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July 2000

To Treat, or Not to Treat: The Therapeutic Dilemma of Idiopathic Monosymptomatic Demyelinating Syndromes

Arch Neurol. 2000;57(7):930-932. doi:10.1001/archneur.57.7.930

IDENTIFYING EFFECTIVE treatments that alter the disease process in multiple sclerosis (MS) has been a 150-year odyssey involving all corners of the earth. On the subject of treatment for MS, Charcot1 in 1877 stated that ". . . the time has not yet come when such a subject can be seriously considered." Until very recently, this still held true.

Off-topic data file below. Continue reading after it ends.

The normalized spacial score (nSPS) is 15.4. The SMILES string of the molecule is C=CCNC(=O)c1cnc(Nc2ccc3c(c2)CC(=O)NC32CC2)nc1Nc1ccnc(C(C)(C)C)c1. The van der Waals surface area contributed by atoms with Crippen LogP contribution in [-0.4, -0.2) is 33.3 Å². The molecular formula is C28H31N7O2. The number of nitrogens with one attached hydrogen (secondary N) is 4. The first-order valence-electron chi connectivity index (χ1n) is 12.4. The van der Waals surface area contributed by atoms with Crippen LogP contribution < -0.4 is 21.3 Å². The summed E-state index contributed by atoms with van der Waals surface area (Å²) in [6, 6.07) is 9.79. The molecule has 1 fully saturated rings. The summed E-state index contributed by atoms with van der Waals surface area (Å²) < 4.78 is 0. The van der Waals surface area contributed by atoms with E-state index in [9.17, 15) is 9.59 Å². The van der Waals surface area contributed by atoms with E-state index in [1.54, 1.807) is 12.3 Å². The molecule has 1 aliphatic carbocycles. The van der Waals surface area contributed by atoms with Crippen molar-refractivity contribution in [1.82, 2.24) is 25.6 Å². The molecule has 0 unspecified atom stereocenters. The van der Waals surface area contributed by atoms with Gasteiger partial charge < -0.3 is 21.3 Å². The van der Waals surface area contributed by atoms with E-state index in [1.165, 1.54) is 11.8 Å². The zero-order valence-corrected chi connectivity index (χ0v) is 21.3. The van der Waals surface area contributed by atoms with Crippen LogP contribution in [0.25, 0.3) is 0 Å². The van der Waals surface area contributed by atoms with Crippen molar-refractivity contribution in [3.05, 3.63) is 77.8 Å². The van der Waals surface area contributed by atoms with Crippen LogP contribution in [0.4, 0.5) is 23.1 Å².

Recognition that the disease process in MS was related to perturbations in immune system activity led to the assessment of anti-inflammatory and immunosuppressant therapeutic strategies. The elucidation of networks that regulate immune system activity has yielded new immunotherapeutic approaches. Furthermore, details of the disease process in MS have been identified that will facilitate the design of targeted therapies with greater specificity and effectiveness.

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